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Bond Dissociation Energy



Bond Dissociation Energy


** Bond breaking can be quantified using the bond dissociation energy.

**The bond dissociation energy is the energy needed to homolytically cleave a covalent bond.


** The energy absorbed or released in any reaction, symbolized by ΔH°, is called the enthalpy change or heat of reaction.

** When ΔH° is positive (+), energy is absorbed and the reaction is endothermic.

** When ΔH° is negative (–), energy is released and the reaction is exothermic.

** The superscript (°) means that values are determined under standard conditions (pure compounds in their most stable state at 25 °C and 1 atm pressure).

** A bond dissociation energy is the ΔH° for a specific kind of reaction—the homolysis of a covalent bond to form two radicals. Because bond breaking requires energy, bond dissociation energies are always positive numbers, and homolysis is always endothermic. Conversely, bond formation always releases energy, so this reaction is always exothermic. The H– H bond requires +435 kJ/mol to cleave and releases – 435 kJ/mol when formed.


Bond dissociation energy and bond strength


** The following Table (1) contains a representative list of bond dissociation energies for many common bonds.


** Additional bond dissociation energies for C – C multiple bonds are given in Table (2)


** Comparing bond dissociation energies is equivalent to comparing bond strength.

** The stronger the bond, the higher its bond dissociation energy.

  For example, the H – H bond is stronger than the Cl – Cl bond because its bond dissociation energy is higher [Table: 435 kJ/mol (H2) versus 242 kJ/mol (Cl2)].

** The data in Table (1) demonstrate that bond dissociation energies decrease down a column of the periodic table as the valence electrons used in bonding are farther from the nucleus. Bond dissociation energies for a group of methyl–halogen bonds exemplify this trend.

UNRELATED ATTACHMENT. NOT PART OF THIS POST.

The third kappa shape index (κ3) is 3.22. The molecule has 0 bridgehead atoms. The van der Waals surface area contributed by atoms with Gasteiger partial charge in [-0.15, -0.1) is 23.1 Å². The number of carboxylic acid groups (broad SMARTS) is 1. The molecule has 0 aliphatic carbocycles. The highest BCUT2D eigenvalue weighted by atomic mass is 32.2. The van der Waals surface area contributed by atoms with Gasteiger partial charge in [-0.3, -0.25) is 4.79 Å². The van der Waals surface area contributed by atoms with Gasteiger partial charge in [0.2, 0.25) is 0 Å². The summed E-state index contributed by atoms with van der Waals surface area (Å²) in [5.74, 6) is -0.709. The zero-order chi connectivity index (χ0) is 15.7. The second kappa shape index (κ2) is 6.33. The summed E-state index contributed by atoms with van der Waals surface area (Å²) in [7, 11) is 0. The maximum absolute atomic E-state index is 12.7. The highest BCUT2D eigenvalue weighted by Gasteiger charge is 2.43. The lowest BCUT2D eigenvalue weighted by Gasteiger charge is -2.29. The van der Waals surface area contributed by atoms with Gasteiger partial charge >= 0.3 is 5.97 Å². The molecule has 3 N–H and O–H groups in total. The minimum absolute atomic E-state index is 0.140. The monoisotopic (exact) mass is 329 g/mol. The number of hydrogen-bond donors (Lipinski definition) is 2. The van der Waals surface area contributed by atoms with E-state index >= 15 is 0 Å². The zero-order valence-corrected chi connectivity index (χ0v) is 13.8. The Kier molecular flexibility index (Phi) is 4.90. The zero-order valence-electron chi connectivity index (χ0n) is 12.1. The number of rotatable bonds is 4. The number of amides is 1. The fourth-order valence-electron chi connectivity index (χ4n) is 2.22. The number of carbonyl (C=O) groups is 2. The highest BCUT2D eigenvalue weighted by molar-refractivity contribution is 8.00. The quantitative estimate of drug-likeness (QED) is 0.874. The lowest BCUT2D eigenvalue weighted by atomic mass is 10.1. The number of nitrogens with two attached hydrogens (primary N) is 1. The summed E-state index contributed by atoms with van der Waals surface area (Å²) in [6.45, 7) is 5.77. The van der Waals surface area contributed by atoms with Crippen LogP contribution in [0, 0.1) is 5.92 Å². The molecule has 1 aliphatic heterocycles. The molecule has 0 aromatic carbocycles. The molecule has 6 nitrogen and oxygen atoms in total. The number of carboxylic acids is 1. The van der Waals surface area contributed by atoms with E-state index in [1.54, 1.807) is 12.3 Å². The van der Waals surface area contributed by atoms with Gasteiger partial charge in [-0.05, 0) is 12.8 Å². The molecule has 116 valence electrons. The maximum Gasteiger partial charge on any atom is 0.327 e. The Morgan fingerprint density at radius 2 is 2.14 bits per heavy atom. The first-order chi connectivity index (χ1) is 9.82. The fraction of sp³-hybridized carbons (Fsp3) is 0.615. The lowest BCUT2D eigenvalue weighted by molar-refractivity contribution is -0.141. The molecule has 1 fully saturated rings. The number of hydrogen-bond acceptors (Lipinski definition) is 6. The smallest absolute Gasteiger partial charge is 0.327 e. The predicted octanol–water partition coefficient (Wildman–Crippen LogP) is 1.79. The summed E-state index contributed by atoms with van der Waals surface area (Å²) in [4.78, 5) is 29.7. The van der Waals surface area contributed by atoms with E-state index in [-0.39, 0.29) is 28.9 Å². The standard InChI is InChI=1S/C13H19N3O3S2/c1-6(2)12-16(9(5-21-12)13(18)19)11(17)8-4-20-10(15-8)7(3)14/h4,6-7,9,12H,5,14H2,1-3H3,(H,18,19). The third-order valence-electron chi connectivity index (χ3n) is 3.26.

** Because bond length increases down a column of the periodic table, bond dissociation energies are a quantitative measure of the general phenomenon—shorter bonds are stronger bonds.

Bond dissociation energy and enthalpy change


** Bond dissociation energies are also used to calculate the enthalpy change (ΔH°) in a reaction
in which several bonds are broken and formed. ΔH° indicates the relative strength of bonds
broken and formed in a reaction.

** When ΔH° is positive, more energy is needed to break bonds than is released in forming bonds. The bonds broken in the starting material are stronger than the bonds formed in the product.

** When ΔH° is negative, more energy is released in forming bonds than is needed to break bonds. The bonds formed in the product are stronger than the bonds broken in the starting material.

To determine the overall ΔH° for a reaction


[1] Beginning with a balanced equation, add the bond dissociation energies for all bonds broken in the starting materials. This (+) value represents the energy needed to break bonds.

[2] Add the bond dissociation energies for all bonds formed in the products. This (–) value represents the energy released in forming bonds.

[3] The overall ΔH° is the sum in Step [1] plus the sum in Step [2].

Important Trends


Solved Problems


Problem (1): Use the values in Table (1) to determine ΔH° for the following reaction.


answer:


Because ΔH° is a negative value, this reaction is exothermic and energy is released. The bonds
broken in the starting material are weaker than the bonds formed in the product.

Problem (2): Use the values in Table (1) to calculate ΔH° for each reaction. Classify each reaction as endothermic or exothermic.



answer:

The oxidation of both isooctane and glucose, the two molecules forms CO2 and H2O. 


ΔH° is negative for both oxidations, so both reactions are exothermic. Both isooctane and glucose release energy on oxidation because the bonds in the products are stronger than the bonds in the reactants.

limitations of Bond dissociation energies


** Bond dissociation energies have two important limitations. They present overall energy changes only. They reveal nothing about the reaction mechanism or how fast a reaction proceeds. Moreover, bond dissociation energies are determined for reactions in the gas phase, whereas most organic reactions are carried out in a liquid solvent where solvation energy contributes to the overall enthalpy of a reaction. As such, bond dissociation energies are imperfect indicators of energy changes in a reaction.

** Despite these limitations, using bond dissociation energies to calculate ΔH° gives a useful approximation of the energy changes that occur when bonds are broken and formed in a reaction.

Reference: Organic chemistry / Janice Gorzynski Smith , University of Hawai’i at Manoa / (Third edition) , 2011 . USA



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